In about four hours, I will be getting on a plane, leaving Singapore for home. I am tired and ready to be some place again where people ask me all the time if maybe they know me because I blend so much. That does not happen here.
The past two days have been work heavy, so my whirlwind tour hit the wall. Which is ok, because I crammed as much into the few hours I had in order to be able to say I saw a lot of this country. I wanted to have a good sense of it. I think I do.
After going to Buddha’s Tooth temple on Monday, I walked around China Town. But Frankly, I don’t remember much of it. I was in something of a daze. OK, so that isn’t really true. I remember it. It just doesn’t realize stand out. Sweet vendors selling pretty much the same thing you can buy at the other markets. The music was different.
As I was walking down one small street I stopped at a really small restaurant squashed between two shops. Most of the little restaurants in the places I walked were completely open to the street, so it was easy to see what people were eating. And in this place a woman was eating a mountain of beautiful ice cream like I had never seen. It was quite beautiful. I was hanging back a bit, trying to figure out how to get a picture of it without looking like a total idiot (I have been trying to figure that one out for the past week) when an older asian woman, clearly a regular customer of the restaurant, asked me where I was from. I hadn’t uttered a word, but it’s pretty clear that I am a tourist…of course. After exchanging some pleasantries, she asked what I was looking at. I pointed to the towers of ice cream and she said “Oh, No. You eat the walnut paste! It is hot. You will like. We eat it all the time. That is why we are so sexy.” The women she had been chatting with laughed wildly. So, duh, I ordered the walnut paste immediately, of course. I actually ended up ordering both that and the “Snow Ice.” Ridiculously too much food, but it was too fun to not have both. I considered it dinner.
The soup was actually quite good. I was expecting it to taste a little like soupy peanut butter…so I was understandably nervous. It was quite a large bowl and very rich and very sweet, that and the fact that the taste was unfamiliar to me meant that I could only actually eat a little bit of it. Same for the Snow Ice, which was strange and delicious. The Snow Ice was actually not as sweet as regular ice cream, which I liked oddly. But I think what I enjoyed most about it was the texture. You know those places on ice cream sometimes where it is very icy from the difference between the freezer and the bowl? Or that crunchy texture of the edges of the ice cream in a really cold root beer float? It was like that, all the way through. I enjoyed that immensely.
Tuesday, after work, I headed over to Little India here. I had a mission in mind. I wanted to try Khulfi. I had never heard of Khulfi before this trip. It is a “traditional Indian ice cream” and it seriously rocks. I had no idea ice cream had so many variations.
There is a Khulfi bar in Little India, called, um, Khulfi Bar. And it got rave reviews in a magazine I read in the airplane. I headed straight for it.
Little India is a little, um, more dicey than the other places I had been in Singapore. Streets feel a little rougher…attitude is a little more aggressive…the alleys are a little narrower. There is an edge here. Which was a bit nerve-wracking in moments, but I have to say I was THRILLED to see that there was an edge somewhere in Singapore.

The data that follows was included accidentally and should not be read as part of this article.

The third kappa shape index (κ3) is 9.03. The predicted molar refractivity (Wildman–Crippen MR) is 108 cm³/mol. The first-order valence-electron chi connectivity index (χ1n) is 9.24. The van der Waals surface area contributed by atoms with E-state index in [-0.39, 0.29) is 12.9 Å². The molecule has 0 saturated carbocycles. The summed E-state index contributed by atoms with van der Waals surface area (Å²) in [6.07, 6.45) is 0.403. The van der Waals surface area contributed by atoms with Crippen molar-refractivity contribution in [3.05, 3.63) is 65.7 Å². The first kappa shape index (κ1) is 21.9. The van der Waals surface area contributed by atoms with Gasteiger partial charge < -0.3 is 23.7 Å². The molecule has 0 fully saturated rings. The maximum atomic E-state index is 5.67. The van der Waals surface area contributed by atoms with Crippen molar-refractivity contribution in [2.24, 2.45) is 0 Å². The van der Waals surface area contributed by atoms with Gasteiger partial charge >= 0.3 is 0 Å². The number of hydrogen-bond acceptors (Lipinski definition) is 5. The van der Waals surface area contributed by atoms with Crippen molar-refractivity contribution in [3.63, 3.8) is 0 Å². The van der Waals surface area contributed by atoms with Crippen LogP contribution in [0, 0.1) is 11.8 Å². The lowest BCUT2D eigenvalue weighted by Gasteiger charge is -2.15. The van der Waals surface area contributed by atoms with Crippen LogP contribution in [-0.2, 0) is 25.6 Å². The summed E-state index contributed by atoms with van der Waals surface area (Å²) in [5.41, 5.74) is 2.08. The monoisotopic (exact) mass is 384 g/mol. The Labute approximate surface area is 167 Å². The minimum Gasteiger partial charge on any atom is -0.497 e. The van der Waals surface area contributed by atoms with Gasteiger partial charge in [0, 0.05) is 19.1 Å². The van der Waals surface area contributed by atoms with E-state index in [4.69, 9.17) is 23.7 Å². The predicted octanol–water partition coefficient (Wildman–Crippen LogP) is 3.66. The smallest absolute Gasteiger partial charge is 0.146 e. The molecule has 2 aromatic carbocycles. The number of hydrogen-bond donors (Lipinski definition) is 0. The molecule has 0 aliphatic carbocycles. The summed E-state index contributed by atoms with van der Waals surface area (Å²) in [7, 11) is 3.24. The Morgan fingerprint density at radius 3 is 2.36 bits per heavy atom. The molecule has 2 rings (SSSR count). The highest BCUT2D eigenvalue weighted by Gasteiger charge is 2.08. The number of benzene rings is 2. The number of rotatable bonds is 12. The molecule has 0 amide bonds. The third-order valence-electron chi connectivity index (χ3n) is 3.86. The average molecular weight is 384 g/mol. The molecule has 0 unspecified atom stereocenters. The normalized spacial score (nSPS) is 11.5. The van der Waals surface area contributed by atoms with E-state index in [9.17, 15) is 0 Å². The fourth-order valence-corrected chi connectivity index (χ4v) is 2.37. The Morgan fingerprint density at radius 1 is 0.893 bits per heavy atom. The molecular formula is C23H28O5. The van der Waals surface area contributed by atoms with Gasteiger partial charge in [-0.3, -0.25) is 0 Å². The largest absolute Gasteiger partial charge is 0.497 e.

The Khulfi Bar was on one of these little streets. I passed some restaurants with serious character as I made my way to the ice cream shop, wondering all the time how a place like this could make money, tucked away as it is. I am so American.
Many of the shops in this part of Singapore have decorative things hanging from the ceiling and things to sell stuffed into every corner. The saris I passed along the way here were so beautiful that it was very hard not to buy one. Every time I stopped, I imagined how ridiculous I would look in a sari and kept walking. I don’t wanna be that girl. The one who thinks she looks cool in ethnic clothes, but really looks like some completely out of touch tourist character in a National Lampoon movie. I kept walking past.
So, I ordered mango Khulfi with Lychee (I LOVE lychee nuts) and a lemongrass frizz. Still not clear on what a frizz is, but it was so fun to just order something like that.
I love Khulfi. It is much more dense than American ice cream and the kind I had was in little discs, about an inch in diameter. It was truly incredible. The lemongrass frizz was interesting, tasting good, had some interesting seed like stuff floating around in it that was cool. I felt very cool and adventury here, the sole diner in what was reviewed as the most exciting thing to happen in Little India in a very long time. Maybe it was the time of day.
The rest of my trip to Little India was really challenging. Nothing bad happened. I was just tired and so were the people who were working there and shopping there. The place is supposed to be really hopping on Sundays, when the laborers have the day off.
I accidently ended up finding the subway station and decided to hop on and try and navigate my own way back to the hotel. I had never really explored Clarks Quay, where I was staying, but it was early and I had plenty of daylight to get lost in. I actually really enjoyed this little journey back to my room. I will write some about that next.